Research Articles

Confirmation of Earth-Mass Planets Orbiting the Millisecond Pulsar PSR B1257 + 12

Science  22 Apr 1994:
Vol. 264, Issue 5158, pp. 538-542
DOI: 10.1126/science.264.5158.538

Abstract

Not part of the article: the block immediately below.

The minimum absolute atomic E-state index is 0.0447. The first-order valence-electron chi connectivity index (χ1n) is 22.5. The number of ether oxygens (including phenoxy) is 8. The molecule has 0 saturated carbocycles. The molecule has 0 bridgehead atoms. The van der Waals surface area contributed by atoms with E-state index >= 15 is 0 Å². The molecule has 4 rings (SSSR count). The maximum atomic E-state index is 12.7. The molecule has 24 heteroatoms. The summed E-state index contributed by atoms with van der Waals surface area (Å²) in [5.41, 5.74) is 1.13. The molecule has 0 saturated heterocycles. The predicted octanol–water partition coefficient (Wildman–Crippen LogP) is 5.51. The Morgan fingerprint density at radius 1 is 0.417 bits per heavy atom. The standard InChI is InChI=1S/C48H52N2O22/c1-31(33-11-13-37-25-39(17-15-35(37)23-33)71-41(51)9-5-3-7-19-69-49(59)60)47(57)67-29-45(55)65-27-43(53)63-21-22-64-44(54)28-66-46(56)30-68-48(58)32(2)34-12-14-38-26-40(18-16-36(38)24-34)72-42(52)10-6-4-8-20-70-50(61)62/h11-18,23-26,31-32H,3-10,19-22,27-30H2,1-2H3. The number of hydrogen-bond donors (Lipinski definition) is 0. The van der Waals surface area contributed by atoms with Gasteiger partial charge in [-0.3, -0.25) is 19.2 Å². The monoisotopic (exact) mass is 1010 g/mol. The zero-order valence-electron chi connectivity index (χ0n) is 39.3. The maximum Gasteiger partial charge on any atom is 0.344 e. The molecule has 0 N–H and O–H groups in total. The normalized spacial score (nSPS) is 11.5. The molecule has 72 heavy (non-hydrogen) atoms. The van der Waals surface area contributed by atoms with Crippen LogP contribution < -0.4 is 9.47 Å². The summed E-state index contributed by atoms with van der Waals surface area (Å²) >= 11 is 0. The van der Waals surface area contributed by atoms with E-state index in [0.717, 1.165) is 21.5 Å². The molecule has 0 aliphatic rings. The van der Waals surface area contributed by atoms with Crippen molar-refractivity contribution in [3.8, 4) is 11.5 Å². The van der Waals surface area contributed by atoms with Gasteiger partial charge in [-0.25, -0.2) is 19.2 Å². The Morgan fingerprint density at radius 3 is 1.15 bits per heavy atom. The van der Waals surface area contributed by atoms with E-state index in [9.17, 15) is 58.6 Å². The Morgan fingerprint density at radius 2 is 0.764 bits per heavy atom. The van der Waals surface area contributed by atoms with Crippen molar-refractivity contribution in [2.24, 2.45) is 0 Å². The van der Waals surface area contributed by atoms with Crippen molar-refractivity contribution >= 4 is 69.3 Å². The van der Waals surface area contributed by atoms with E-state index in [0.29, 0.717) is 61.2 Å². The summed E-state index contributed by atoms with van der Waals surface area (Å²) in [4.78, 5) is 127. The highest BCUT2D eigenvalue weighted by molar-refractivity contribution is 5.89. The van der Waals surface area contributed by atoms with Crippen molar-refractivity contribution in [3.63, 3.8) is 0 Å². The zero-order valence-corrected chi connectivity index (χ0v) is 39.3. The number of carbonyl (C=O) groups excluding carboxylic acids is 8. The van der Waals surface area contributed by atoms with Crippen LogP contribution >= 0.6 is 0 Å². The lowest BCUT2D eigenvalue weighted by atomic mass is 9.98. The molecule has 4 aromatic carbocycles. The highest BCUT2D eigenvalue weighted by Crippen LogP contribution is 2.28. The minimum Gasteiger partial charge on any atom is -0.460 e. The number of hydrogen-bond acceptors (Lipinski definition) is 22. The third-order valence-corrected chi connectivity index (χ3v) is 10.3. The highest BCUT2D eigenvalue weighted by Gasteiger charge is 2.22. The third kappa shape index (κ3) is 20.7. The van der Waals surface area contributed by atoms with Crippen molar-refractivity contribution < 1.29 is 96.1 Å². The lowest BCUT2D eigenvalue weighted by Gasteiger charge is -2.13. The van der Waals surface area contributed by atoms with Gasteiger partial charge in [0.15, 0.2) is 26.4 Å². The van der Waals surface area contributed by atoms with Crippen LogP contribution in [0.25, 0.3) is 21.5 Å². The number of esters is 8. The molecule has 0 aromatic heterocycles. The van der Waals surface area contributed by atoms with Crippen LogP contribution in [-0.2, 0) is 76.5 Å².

The discovery of two Earth-mass planets orbiting an old (∼109 years), rapidly spinning neutron star, the 6.2-millisecond radio pulsar PSR B1257+12, was announced in early 1992. It was soon pointed out that the approximately 3:2 ratio of the planets' orbital periods should lead to accurately predictable and possibly measurable gravitational perturbations of their orbits. The unambiguous detection of this effect, after 3 years of systematic timing observations of PSR B1257+12 with the 305-meter Arecibo radiotelescope, as well as the discovery of another, moon-mass object in orbit around the pulsar, constitutes irrefutable evidence that the first planetary system around a star other than the sun has been identified.

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